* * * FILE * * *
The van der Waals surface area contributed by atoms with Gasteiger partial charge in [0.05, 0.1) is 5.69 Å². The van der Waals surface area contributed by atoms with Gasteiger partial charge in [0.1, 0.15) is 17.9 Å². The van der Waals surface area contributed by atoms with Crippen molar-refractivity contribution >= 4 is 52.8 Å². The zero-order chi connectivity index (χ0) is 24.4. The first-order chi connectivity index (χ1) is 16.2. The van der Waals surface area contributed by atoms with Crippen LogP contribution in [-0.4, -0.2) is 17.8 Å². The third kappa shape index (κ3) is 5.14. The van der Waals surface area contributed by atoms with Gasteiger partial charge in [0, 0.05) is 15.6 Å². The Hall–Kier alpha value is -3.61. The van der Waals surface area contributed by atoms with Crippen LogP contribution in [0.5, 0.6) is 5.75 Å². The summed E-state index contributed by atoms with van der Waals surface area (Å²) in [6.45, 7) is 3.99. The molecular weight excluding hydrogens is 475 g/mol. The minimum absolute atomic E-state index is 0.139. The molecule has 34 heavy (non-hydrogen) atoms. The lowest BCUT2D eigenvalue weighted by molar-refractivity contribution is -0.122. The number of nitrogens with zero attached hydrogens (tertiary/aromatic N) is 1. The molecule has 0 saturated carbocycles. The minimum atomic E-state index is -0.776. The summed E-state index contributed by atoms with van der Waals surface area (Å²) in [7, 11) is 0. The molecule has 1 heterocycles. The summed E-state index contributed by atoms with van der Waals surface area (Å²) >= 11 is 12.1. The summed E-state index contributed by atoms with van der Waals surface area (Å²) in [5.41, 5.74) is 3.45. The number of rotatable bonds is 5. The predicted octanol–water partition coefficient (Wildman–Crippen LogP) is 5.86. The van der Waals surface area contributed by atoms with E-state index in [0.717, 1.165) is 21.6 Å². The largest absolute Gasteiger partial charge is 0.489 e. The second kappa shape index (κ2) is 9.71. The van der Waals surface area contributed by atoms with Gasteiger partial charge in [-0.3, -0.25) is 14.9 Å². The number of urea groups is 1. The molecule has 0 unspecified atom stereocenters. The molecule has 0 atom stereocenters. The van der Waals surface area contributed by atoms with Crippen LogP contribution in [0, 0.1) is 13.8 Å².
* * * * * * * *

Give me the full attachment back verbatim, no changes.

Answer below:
The van der Waals surface area contributed by atoms with Gasteiger partial charge in [0.05, 0.1) is 5.69 Å². The van der Waals surface area contributed by atoms with Gasteiger partial charge in [0.1, 0.15) is 17.9 Å². The van der Waals surface area contributed by atoms with Crippen molar-refractivity contribution >= 4 is 52.8 Å². The zero-order chi connectivity index (χ0) is 24.4. The first-order chi connectivity index (χ1) is 16.2. The van der Waals surface area contributed by atoms with Crippen LogP contribution in [-0.4, -0.2) is 17.8 Å². The third kappa shape index (κ3) is 5.14. The van der Waals surface area contributed by atoms with Gasteiger partial charge in [0, 0.05) is 15.6 Å². The Hall–Kier alpha value is -3.61. The van der Waals surface area contributed by atoms with Crippen LogP contribution in [0.5, 0.6) is 5.75 Å². The summed E-state index contributed by atoms with van der Waals surface area (Å²) in [6.45, 7) is 3.99. The molecular weight excluding hydrogens is 475 g/mol. The minimum absolute atomic E-state index is 0.139. The molecule has 34 heavy (non-hydrogen) atoms. The lowest BCUT2D eigenvalue weighted by molar-refractivity contribution is -0.122. The number of nitrogens with zero attached hydrogens (tertiary/aromatic N) is 1. The molecule has 0 saturated carbocycles. The minimum atomic E-state index is -0.776. The summed E-state index contributed by atoms with van der Waals surface area (Å²) in [7, 11) is 0. The molecule has 1 heterocycles. The summed E-state index contributed by atoms with van der Waals surface area (Å²) >= 11 is 12.1. The summed E-state index contributed by atoms with van der Waals surface area (Å²) in [5.41, 5.74) is 3.45. The number of rotatable bonds is 5. The predicted octanol–water partition coefficient (Wildman–Crippen LogP) is 5.86. The van der Waals surface area contributed by atoms with E-state index in [0.717, 1.165) is 21.6 Å². The largest absolute Gasteiger partial charge is 0.489 e. The second kappa shape index (κ2) is 9.71. The van der Waals surface area contributed by atoms with Gasteiger partial charge in [-0.3, -0.25) is 14.9 Å². The number of urea groups is 1. The molecule has 0 unspecified atom stereocenters. The molecule has 0 atom stereocenters. The van der Waals surface area contributed by atoms with Crippen LogP contribution in [0, 0.1) is 13.8 Å².